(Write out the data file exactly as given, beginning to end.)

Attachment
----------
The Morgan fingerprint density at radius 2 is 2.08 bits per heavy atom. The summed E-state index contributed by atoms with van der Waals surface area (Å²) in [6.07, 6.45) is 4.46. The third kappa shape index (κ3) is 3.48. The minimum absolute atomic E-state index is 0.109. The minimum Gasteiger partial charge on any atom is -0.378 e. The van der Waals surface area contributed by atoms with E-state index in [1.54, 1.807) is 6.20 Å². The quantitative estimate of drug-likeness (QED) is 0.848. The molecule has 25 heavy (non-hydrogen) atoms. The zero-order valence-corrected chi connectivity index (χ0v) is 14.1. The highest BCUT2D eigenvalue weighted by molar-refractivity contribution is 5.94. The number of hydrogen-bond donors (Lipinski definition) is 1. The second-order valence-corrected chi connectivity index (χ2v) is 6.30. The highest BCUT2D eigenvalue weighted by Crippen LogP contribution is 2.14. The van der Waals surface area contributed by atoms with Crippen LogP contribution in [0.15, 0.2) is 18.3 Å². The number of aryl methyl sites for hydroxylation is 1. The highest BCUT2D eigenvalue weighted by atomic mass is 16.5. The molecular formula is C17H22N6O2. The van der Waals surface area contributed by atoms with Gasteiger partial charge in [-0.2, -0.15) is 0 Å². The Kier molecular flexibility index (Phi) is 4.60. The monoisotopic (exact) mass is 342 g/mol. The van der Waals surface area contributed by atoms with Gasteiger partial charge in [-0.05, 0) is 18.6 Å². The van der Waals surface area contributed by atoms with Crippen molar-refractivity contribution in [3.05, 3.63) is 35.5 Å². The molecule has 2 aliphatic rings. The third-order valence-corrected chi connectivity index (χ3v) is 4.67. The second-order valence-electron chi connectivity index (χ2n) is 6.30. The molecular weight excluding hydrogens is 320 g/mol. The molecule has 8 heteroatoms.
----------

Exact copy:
The Morgan fingerprint density at radius 2 is 2.08 bits per heavy atom. The summed E-state index contributed by atoms with van der Waals surface area (Å²) in [6.07, 6.45) is 4.46. The third kappa shape index (κ3) is 3.48. The minimum absolute atomic E-state index is 0.109. The minimum Gasteiger partial charge on any atom is -0.378 e. The van der Waals surface area contributed by atoms with E-state index in [1.54, 1.807) is 6.20 Å². The quantitative estimate of drug-likeness (QED) is 0.848. The molecule has 25 heavy (non-hydrogen) atoms. The zero-order valence-corrected chi connectivity index (χ0v) is 14.1. The highest BCUT2D eigenvalue weighted by molar-refractivity contribution is 5.94. The number of hydrogen-bond donors (Lipinski definition) is 1. The second-order valence-corrected chi connectivity index (χ2v) is 6.30. The highest BCUT2D eigenvalue weighted by Crippen LogP contribution is 2.14. The van der Waals surface area contributed by atoms with Crippen LogP contribution in [0.15, 0.2) is 18.3 Å². The number of aryl methyl sites for hydroxylation is 1. The highest BCUT2D eigenvalue weighted by atomic mass is 16.5. The molecular formula is C17H22N6O2. The van der Waals surface area contributed by atoms with Gasteiger partial charge in [-0.2, -0.15) is 0 Å². The Kier molecular flexibility index (Phi) is 4.60. The monoisotopic (exact) mass is 342 g/mol. The van der Waals surface area contributed by atoms with Gasteiger partial charge in [-0.05, 0) is 18.6 Å². The van der Waals surface area contributed by atoms with Crippen molar-refractivity contribution in [3.05, 3.63) is 35.5 Å². The molecule has 2 aliphatic rings. The third-order valence-corrected chi connectivity index (χ3v) is 4.67. The second-order valence-electron chi connectivity index (χ2n) is 6.30. The molecular weight excluding hydrogens is 320 g/mol. The molecule has 8 heteroatoms.